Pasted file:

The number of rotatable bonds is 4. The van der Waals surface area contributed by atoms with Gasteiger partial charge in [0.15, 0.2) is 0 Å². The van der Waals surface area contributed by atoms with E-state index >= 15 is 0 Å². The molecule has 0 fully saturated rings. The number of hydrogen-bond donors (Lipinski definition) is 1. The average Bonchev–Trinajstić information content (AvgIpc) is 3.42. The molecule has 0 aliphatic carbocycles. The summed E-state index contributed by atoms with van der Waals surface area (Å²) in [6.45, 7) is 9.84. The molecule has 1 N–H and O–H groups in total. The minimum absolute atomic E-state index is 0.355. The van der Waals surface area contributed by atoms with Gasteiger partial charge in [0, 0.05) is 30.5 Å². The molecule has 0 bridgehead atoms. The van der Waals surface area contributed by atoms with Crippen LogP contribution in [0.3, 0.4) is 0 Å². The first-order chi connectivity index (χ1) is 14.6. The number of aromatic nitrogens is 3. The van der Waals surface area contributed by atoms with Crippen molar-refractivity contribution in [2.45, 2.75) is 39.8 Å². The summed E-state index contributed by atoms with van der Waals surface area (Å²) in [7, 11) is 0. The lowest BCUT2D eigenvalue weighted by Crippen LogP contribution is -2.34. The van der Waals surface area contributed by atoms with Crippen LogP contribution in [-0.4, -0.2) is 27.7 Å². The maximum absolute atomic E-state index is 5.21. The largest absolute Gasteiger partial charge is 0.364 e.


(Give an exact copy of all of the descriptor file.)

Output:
The number of rotatable bonds is 4. The van der Waals surface area contributed by atoms with Gasteiger partial charge in [0.15, 0.2) is 0 Å². The van der Waals surface area contributed by atoms with E-state index >= 15 is 0 Å². The molecule has 0 fully saturated rings. The number of hydrogen-bond donors (Lipinski definition) is 1. The average Bonchev–Trinajstić information content (AvgIpc) is 3.42. The molecule has 0 aliphatic carbocycles. The summed E-state index contributed by atoms with van der Waals surface area (Å²) in [6.45, 7) is 9.84. The molecule has 1 N–H and O–H groups in total. The minimum absolute atomic E-state index is 0.355. The van der Waals surface area contributed by atoms with Gasteiger partial charge in [0, 0.05) is 30.5 Å². The molecule has 0 bridgehead atoms. The van der Waals surface area contributed by atoms with Crippen LogP contribution in [0.3, 0.4) is 0 Å². The first-order chi connectivity index (χ1) is 14.6. The number of aromatic nitrogens is 3. The van der Waals surface area contributed by atoms with Crippen molar-refractivity contribution in [2.45, 2.75) is 39.8 Å². The summed E-state index contributed by atoms with van der Waals surface area (Å²) in [7, 11) is 0. The lowest BCUT2D eigenvalue weighted by Crippen LogP contribution is -2.34. The van der Waals surface area contributed by atoms with Crippen LogP contribution in [-0.4, -0.2) is 27.7 Å². The maximum absolute atomic E-state index is 5.21. The largest absolute Gasteiger partial charge is 0.364 e.